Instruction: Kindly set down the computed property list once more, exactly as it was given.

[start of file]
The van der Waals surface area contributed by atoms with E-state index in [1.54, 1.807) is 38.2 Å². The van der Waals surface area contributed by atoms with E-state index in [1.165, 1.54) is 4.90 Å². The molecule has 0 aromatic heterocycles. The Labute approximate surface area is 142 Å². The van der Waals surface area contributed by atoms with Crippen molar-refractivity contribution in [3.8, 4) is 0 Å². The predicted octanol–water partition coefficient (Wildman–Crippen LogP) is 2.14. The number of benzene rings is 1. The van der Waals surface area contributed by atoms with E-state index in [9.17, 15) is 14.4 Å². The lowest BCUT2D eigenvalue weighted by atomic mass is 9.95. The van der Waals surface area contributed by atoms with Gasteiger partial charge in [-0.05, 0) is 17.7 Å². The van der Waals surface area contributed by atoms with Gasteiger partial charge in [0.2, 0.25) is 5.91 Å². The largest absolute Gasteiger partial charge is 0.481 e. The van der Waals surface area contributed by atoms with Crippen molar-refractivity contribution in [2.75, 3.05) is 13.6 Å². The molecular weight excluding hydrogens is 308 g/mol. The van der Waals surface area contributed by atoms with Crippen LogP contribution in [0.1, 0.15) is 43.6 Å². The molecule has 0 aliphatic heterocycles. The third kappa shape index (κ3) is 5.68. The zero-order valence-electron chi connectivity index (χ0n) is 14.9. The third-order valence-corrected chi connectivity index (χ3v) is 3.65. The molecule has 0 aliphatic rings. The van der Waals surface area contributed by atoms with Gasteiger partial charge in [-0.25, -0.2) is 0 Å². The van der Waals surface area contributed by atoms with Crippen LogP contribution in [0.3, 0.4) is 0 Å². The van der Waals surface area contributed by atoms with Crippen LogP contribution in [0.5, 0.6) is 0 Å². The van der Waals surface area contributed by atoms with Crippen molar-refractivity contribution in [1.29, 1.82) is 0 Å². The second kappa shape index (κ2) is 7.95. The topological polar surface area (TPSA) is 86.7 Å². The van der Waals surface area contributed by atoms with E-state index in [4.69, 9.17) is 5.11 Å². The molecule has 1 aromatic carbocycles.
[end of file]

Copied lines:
The van der Waals surface area contributed by atoms with E-state index in [1.54, 1.807) is 38.2 Å². The van der Waals surface area contributed by atoms with E-state index in [1.165, 1.54) is 4.90 Å². The molecule has 0 aromatic heterocycles. The Labute approximate surface area is 142 Å². The van der Waals surface area contributed by atoms with Crippen molar-refractivity contribution in [3.8, 4) is 0 Å². The predicted octanol–water partition coefficient (Wildman–Crippen LogP) is 2.14. The number of benzene rings is 1. The van der Waals surface area contributed by atoms with E-state index in [9.17, 15) is 14.4 Å². The lowest BCUT2D eigenvalue weighted by atomic mass is 9.95. The van der Waals surface area contributed by atoms with Gasteiger partial charge in [-0.05, 0) is 17.7 Å². The van der Waals surface area contributed by atoms with Gasteiger partial charge in [0.2, 0.25) is 5.91 Å². The largest absolute Gasteiger partial charge is 0.481 e. The van der Waals surface area contributed by atoms with Crippen molar-refractivity contribution in [2.75, 3.05) is 13.6 Å². The molecular weight excluding hydrogens is 308 g/mol. The van der Waals surface area contributed by atoms with Crippen LogP contribution in [0.1, 0.15) is 43.6 Å². The molecule has 0 aliphatic heterocycles. The third kappa shape index (κ3) is 5.68. The zero-order valence-electron chi connectivity index (χ0n) is 14.9. The third-order valence-corrected chi connectivity index (χ3v) is 3.65. The molecule has 0 aliphatic rings. The van der Waals surface area contributed by atoms with Gasteiger partial charge in [-0.25, -0.2) is 0 Å². The van der Waals surface area contributed by atoms with Crippen LogP contribution in [0.3, 0.4) is 0 Å². The van der Waals surface area contributed by atoms with Crippen LogP contribution in [0.5, 0.6) is 0 Å². The van der Waals surface area contributed by atoms with Crippen molar-refractivity contribution in [1.29, 1.82) is 0 Å². The second kappa shape index (κ2) is 7.95. The topological polar surface area (TPSA) is 86.7 Å². The van der Waals surface area contributed by atoms with E-state index in [4.69, 9.17) is 5.11 Å². The molecule has 1 aromatic carbocycles.